My Mother’s House

The wooden rooms echoed
every bare thing: neat squares of dirt –
absence of mountains and moonlit lakes silver-framed,
the weight of a bees-waxed sideboard embedded
in the sale-room carpet I begged her to buy,
that damp smell – dogs she no longer recognised,
bedrooms hanging on to mumps, measles – illness
mended with teaspoons of malt and orange juice,
cobwebbed views to the river in all its moods,
the cellar pump coughing-up water from the well,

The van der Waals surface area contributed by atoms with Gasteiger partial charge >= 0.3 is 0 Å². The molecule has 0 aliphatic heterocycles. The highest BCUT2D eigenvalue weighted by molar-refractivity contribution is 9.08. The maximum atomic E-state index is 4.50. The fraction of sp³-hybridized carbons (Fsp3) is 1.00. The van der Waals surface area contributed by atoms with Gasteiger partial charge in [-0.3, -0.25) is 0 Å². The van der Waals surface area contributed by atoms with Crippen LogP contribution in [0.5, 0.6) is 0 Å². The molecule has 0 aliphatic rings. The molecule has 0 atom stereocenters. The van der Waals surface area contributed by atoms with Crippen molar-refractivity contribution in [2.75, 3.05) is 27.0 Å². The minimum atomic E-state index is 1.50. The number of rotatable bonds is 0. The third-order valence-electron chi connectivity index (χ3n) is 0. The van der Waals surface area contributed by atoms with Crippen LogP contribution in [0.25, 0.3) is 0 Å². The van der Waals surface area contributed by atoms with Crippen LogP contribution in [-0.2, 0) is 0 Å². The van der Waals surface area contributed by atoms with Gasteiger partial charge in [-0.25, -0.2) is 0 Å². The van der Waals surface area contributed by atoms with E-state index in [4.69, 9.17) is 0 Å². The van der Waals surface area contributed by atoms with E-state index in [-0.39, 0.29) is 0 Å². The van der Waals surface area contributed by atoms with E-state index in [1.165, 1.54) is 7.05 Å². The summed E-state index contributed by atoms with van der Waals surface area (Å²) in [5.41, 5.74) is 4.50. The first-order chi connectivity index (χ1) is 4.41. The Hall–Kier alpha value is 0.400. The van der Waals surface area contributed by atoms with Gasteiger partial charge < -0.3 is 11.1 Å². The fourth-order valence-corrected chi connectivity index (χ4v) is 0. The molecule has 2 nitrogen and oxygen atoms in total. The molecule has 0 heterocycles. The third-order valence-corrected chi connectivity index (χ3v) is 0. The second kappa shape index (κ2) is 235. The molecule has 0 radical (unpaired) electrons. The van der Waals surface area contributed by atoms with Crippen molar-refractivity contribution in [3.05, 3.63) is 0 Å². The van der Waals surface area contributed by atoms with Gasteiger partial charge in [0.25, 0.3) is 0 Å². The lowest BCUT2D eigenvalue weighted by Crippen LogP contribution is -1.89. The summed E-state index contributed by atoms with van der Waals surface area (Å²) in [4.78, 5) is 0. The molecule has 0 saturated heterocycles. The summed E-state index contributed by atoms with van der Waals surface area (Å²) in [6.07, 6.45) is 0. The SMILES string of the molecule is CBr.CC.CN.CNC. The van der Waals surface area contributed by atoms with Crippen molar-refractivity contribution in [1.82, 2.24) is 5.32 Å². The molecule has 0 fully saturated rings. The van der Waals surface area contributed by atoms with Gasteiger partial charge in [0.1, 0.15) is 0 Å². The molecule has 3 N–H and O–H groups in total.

the felt roof leaking rain on to the piano – lid open – mum
playing us through the worst winters
until her fingers could no longer span
and the octaves fell silent. Years
distilled into a last hour I held
like best glass, touching every brailled wall,
my mother’s fury close as breath, her sadness
slipped to numb hands, a smile
on the agent’s face measuring, calculating
a priceless thing.

Kerry Darbishire